I try not to complain. Lots of expats living in lots of different countries spend a great deal of time and energy complaining about their current plight. Although I try to avoid this useless activity I do have a complaint to make. It is about Expats in Thailand who are always complaining.

I am retired in Thailand and I feel that being retired here is like being invited to hang out at a friend’s beautiful summer estate, with great food, tropical weather, and smiling people surrounding me. It’s not paradise, but pretty close. So I’m not going to waste my time complaining about things that aren’t perfect here and that I have no control over. That would be fruitless and, to continue the metaphor, it would be rude to my Thai hosts.

If you have lived here for a while then I am sure you have met the complaining Expat I am referring to. Your initial conversation might go something like this:

Expat: Hi. &*%$#  it’s hot today! And the traffic coming here was terrible. The Thais have to learn how to drive. At least I am glad I wasn’t stopped by one of those corrupt policemen. The beer here is overpriced and pretty much tastes like water. And the food is too spicy. And they are always trying to overcharge me. Everyone here is trying to cheat you. And the ignorant waiters can’t speak a word of English and when I speak Thai to them they pretend that they don’t understand a word I say. Later today I have to go to immigration. Why do they make it so hard to get a dammed visa? You’d think with all the money we spend here they would treat us better. By the way, my name is George.

Complaining about the state of things in Thailand seems to be many Expats’ main occupation. Here are two published complaints that I actually recently read online from Expats talking about their “difficult” life in Thailand.

1. “The women at the market tie the rubber bands too tight around the plastic bags. I can never get them off.”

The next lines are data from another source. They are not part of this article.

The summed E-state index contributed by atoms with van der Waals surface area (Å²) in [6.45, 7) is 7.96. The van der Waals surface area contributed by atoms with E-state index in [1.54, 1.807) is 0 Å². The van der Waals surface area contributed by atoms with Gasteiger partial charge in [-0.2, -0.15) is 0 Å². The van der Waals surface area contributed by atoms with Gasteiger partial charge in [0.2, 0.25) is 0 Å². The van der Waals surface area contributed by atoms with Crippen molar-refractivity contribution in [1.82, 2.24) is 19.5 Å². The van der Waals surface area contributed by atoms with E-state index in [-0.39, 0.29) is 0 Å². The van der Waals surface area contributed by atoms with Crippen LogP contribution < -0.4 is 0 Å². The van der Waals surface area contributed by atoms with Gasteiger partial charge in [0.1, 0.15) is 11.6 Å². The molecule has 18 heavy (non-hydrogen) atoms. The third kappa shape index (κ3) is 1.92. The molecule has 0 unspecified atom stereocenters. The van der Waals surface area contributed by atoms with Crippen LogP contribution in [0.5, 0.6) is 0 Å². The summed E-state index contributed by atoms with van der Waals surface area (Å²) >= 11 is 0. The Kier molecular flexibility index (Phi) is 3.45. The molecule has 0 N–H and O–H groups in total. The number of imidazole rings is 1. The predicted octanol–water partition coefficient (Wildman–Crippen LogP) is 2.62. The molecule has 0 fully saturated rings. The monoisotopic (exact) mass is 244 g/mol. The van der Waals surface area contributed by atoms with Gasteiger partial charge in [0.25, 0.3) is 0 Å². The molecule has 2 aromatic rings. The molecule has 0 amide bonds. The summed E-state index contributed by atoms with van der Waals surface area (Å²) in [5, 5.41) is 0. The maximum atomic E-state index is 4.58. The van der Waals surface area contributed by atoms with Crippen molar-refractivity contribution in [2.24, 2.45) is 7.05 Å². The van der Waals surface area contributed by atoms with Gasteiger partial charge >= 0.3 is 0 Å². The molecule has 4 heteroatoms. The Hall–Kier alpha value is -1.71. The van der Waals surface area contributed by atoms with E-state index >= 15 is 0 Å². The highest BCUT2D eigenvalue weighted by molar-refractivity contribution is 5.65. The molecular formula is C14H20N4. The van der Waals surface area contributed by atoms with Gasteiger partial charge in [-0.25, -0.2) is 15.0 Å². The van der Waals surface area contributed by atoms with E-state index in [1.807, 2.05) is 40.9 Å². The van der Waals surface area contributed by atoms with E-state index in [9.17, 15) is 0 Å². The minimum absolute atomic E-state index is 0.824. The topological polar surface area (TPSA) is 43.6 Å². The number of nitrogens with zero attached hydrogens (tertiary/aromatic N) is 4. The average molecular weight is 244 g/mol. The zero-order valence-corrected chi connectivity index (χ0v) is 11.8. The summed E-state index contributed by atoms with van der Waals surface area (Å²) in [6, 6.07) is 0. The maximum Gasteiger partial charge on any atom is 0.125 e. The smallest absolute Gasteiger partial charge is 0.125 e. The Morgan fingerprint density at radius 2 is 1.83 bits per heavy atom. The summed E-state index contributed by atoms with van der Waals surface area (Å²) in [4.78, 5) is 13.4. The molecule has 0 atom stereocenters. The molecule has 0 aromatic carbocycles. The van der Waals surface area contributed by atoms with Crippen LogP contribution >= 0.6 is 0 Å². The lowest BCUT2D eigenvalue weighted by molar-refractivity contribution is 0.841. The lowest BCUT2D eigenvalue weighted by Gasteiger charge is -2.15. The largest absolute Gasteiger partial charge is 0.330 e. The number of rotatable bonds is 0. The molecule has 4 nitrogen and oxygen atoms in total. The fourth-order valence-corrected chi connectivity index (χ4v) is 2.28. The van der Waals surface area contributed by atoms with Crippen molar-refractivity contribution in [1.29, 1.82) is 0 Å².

Wow! That must be a hardship. To solve the problem simply grow your thumb nail a little longer and see how easy the rubber bands come off if you pick at them a little. Hey, when I first came to Thailand, when you bought food in the market it was wrapped in banana leaves that were closed up using a bamboo toothpick. Today’s Expats would have probably complained that it was too hard to pull the toothpicks out.

2. Thai writing has no spaces between words. Why can’t they put spaces in? It would make it easier for everyone.

Well, for the complaining Expat maybe. If you are learning to read Thai and have a complaint about there not being any spaces between the words then maybe it’s time you grew up. I mean, most Thais begin reading when they are 3 and 4 years old. I don’t think your complaining is going to change the language. (BTW, Cuneiform Sumerian, considered the world’s first written language, didn’t have any spaces either. And, I’m guessing here, the Sumerians learned how to read okay.)

Complaining is more than a waste of time. It is depressing. I learned to stop complaining when I moved to Seattle. I would complain and be depressed about the rain. Talk about complaining about things you can’t change. I wasn’t going to change the weather. I could complain and be depressed most of the year or I could learn to change myself. Changing myself was going to be a little easier. I decided to begin to like the rain – just like most Seattleites do. That changed everything. I love Seattle now; even during the gloomy eight months of the year when it rains.

I am not saying one should be a Pollyanna. There are lots of things I would want different here. I wish they would get rid of the hot season, and the mango and sticky rice season should last all year, and if durian just didn’t smell so bad, and if the rivers just wouldn’t flood, and if the Thai language didn’t have those stupid tones.

But until I have control over these things that I cannot change, I might as well change myself. I have always felt that if 51% of your days are happy then you’re a winner. For me, living in Thailand, it is more like 98%.

I really have nothing to complain about.

Note: A 44 year old American that I know who was living here and who was setting up a factory suddenly died of a massive heart attack. He had invested closed to $1 million in equipment and buildings. He died leaving no will in Thailand. He did have a will in the U.S. which may or may not be valid here.

Of course at 44 no one thinks that the worst can happen but because no instructions were given about the estate, here is what is up in the air now: Who takes ownership of the company? What happens to the expensive equipment? Who pays the outstanding bills? How do the workers get paid what is owed them? Who owns his house, his condo, and his vehicle? What is to be done with his remains? Who pays for that and the hospital bills?

I was shocked and saddened to hear of his passing but, thinking in Buddhists terms, his troubles are now over. But without leaving a will, boy has he caused lots of troubles for those he left behind. Condolences to his friends and family and I am hoping that all these legal problems eventually get worked out.


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